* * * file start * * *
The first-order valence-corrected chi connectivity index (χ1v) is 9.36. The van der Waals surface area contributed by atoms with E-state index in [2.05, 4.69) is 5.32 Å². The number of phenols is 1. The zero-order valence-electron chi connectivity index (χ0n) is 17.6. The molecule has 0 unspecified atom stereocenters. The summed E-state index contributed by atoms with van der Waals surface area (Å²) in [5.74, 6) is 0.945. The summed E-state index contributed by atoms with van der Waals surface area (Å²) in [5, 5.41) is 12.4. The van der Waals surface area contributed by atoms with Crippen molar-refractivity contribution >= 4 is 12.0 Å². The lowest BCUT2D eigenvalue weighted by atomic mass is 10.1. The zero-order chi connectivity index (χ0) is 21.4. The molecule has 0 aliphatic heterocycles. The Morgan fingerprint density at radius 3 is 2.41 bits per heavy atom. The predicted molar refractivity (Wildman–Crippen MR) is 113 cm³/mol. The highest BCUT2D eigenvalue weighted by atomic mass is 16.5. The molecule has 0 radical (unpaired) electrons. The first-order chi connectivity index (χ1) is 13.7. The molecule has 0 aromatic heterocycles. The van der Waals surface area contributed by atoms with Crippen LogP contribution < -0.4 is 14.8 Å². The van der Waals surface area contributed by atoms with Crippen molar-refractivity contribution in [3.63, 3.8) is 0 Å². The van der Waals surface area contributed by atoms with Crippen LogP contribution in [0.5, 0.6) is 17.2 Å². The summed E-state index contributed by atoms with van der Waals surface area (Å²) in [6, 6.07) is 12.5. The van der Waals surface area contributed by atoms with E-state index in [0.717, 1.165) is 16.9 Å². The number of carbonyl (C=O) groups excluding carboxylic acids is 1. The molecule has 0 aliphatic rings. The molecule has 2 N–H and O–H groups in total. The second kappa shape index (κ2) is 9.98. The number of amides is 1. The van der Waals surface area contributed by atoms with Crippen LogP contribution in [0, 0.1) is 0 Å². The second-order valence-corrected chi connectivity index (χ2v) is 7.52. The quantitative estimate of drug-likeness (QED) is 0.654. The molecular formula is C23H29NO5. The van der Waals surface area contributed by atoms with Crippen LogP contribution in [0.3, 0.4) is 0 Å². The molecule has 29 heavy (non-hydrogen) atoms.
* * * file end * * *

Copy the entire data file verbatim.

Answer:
The first-order valence-corrected chi connectivity index (χ1v) is 9.36. The van der Waals surface area contributed by atoms with E-state index in [2.05, 4.69) is 5.32 Å². The number of phenols is 1. The zero-order valence-electron chi connectivity index (χ0n) is 17.6. The molecule has 0 unspecified atom stereocenters. The summed E-state index contributed by atoms with van der Waals surface area (Å²) in [5.74, 6) is 0.945. The summed E-state index contributed by atoms with van der Waals surface area (Å²) in [5, 5.41) is 12.4. The van der Waals surface area contributed by atoms with Crippen molar-refractivity contribution >= 4 is 12.0 Å². The lowest BCUT2D eigenvalue weighted by atomic mass is 10.1. The zero-order chi connectivity index (χ0) is 21.4. The molecule has 0 aliphatic heterocycles. The Morgan fingerprint density at radius 3 is 2.41 bits per heavy atom. The predicted molar refractivity (Wildman–Crippen MR) is 113 cm³/mol. The highest BCUT2D eigenvalue weighted by atomic mass is 16.5. The molecule has 0 radical (unpaired) electrons. The first-order chi connectivity index (χ1) is 13.7. The molecule has 0 aromatic heterocycles. The van der Waals surface area contributed by atoms with Crippen LogP contribution < -0.4 is 14.8 Å². The van der Waals surface area contributed by atoms with Crippen molar-refractivity contribution in [3.63, 3.8) is 0 Å². The van der Waals surface area contributed by atoms with Crippen LogP contribution in [0.5, 0.6) is 17.2 Å². The summed E-state index contributed by atoms with van der Waals surface area (Å²) in [6, 6.07) is 12.5. The van der Waals surface area contributed by atoms with E-state index in [0.717, 1.165) is 16.9 Å². The number of carbonyl (C=O) groups excluding carboxylic acids is 1. The molecule has 0 aliphatic rings. The molecule has 2 N–H and O–H groups in total. The second kappa shape index (κ2) is 9.98. The number of amides is 1. The van der Waals surface area contributed by atoms with Crippen LogP contribution in [0, 0.1) is 0 Å². The second-order valence-corrected chi connectivity index (χ2v) is 7.52. The quantitative estimate of drug-likeness (QED) is 0.654. The molecular formula is C23H29NO5. The van der Waals surface area contributed by atoms with Crippen LogP contribution in [0.3, 0.4) is 0 Å². The molecule has 29 heavy (non-hydrogen) atoms.